Disaster preparedness plan aims to align businesses with officials

County first in Md. to use federally funded program

Carroll County

September 02, 2004|By Sheridan Lyons | Sheridan Lyons,SUN STAFF

Carroll County will become the first community in Maryland to take advantage of a free federally funded program to prepare for natural or man-made disasters and is hoping to draw local businesses into the mix.

The sponsors want to attract about 100 participants to the program, under the direction of Michigan State University's School of Criminal Justice. The workshops will include police, fire and health officials, and nonprofit service groups that will brainstorm ways to prepare for a crisis.

It was the inclusion of businesses that struck William E. Martin, Carroll's emergency management coordinator, who has been working on the program since early January. He heard about it at a Baltimore Metropolitan Council meeting and checked out the Web site for the program, "Critical Incident Protocol: A Public and Private Partnership," known as CIP.

"The things I looked at kind of scared me," Martin said, recalling figures from the Web site that show that many businesses have no emergency plan. The CIP site says 47 percent of businesses that experience a fire or major theft go out of business within two years; 44 percent of companies that lose records in a disaster never resume business; and 93 percent of companies that experience a significant data loss are out of business within five years.

Martin contacted the program, and as a result, a kick-off session has been set for 8 a.m. Sept. 24 at Carroll Community College, which is a partner in the program with Martin's office and the Carroll County Chamber of Commerce, said Brit Weber, manager of the CIP program at Michigan State.

"The process is simple: Somebody calls us up and says, `We're interested,' " Weber said. "The program's available to any community in America."

The program consists of an overview session, two half-day sessions, then an exercise is planned, probably for next spring, in which the participants will scramble to figure out how they would react to a crisis.

"We have to be ready for it - just like real life," said Martin.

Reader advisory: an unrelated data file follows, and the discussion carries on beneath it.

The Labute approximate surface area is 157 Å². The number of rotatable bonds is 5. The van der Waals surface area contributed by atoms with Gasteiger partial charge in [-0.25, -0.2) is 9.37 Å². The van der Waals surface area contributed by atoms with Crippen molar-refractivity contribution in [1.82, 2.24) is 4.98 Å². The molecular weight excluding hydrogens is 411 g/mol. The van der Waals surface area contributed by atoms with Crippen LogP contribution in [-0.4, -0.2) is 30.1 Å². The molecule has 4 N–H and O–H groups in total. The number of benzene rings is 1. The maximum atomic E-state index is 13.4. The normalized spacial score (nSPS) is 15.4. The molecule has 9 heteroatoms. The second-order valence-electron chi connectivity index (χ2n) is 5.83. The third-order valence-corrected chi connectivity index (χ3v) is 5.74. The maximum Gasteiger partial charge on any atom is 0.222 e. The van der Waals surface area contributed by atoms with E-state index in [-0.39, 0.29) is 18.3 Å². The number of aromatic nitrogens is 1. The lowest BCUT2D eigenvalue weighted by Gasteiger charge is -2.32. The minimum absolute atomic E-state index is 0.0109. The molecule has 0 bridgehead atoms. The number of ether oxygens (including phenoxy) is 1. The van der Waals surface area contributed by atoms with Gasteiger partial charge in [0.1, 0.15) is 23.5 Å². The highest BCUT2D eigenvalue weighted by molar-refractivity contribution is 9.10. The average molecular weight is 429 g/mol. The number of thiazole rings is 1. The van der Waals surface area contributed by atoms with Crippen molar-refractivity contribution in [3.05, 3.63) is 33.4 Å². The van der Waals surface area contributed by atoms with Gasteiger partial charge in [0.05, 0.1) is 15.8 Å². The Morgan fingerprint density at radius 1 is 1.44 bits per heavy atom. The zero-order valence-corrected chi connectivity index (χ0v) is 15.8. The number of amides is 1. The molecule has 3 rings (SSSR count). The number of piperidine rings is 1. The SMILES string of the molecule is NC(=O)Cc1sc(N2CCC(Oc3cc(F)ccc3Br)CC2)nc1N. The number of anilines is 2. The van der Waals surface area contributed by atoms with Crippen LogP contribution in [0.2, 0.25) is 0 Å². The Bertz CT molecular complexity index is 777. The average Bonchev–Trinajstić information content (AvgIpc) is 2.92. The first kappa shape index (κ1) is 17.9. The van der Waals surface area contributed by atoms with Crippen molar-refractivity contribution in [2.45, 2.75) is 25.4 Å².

"Anything can happen in Carroll County: ice storms, tornadoes, flooding - any of the natural disasters that naturally happen, up to and including an earthquake," Martin said. "We try to be ready for anything, as well as throwing terrorist stuff in there, too."

Bonnie J. Grady, president and chief executive officer of the Carroll County Chamber of Commerce, said the chamber has signed on as a sponsor.

The chamber had been working on a similar program since December, after Westminster Mayor Kevin E. Dayhoff commented that there should be a database about useful information about businesses available to police and emergency crews.

The result is BECI - Business Emergency Contact Information - a secure online registry for businesses to provide information such as layout, whom to contact, hazardous materials and other information.

Also, Grady said, businesses such as a lumberyard can note what they could provide in the event of an emergency such as a tornado.

"This is for all Carroll County businesses, not just members," she said of the BECI system. "So emergency preparedness is something the chamber has been interested in for some time now."

She said the board supported bringing in the Michigan State program.

The chamber announced the program in its newsletter this month to some 600 members and sent letters to executives of 40 major private employers in the county.

"The chamber's role is to get the businesses involved," Grady said.

Ten communities from Richmond, Va., to Redmond, Wash., have taken advantage of the program, funded by the Office for Domestic Preparedness of the U.S. Department of Homeland Security, Weber said. It is free to the communities and costs $30,000 to $40,000 in tax dollars.

The CIP program began in 2002 with four pilot projects, Weber said, but it arose from a 1998 program and 42-page booklet by Radford W. Jones, the CIP program director.

The booklet "was received so well wherever it was sent that the government approached us and asked us to develop a program," said Weber, a 26-year veteran of the Michigan State Police.

"We are in the talking stages of scheduling dates with about eight other communities," Weber said, which might include Rockville and Phoenix, Ariz. The program is funded through 2007, which should pay for about 39 communities.

"Each community has its own identity," Weber said. "You have no idea where it's going to go. Things pop out of the woodwork, and you say, `What a neat idea.'

"Some really outstanding things have happened," he said.

An official in a city of about 100,000 people revealed a serious flaw in the water system infrastructure that could have shut down the supply for three days, he said. But a food manufacturer was at the meeting and volunteered enough bottled water to supply most of the city for two days.

"The business community can bring in a lot of resources," Weber said.

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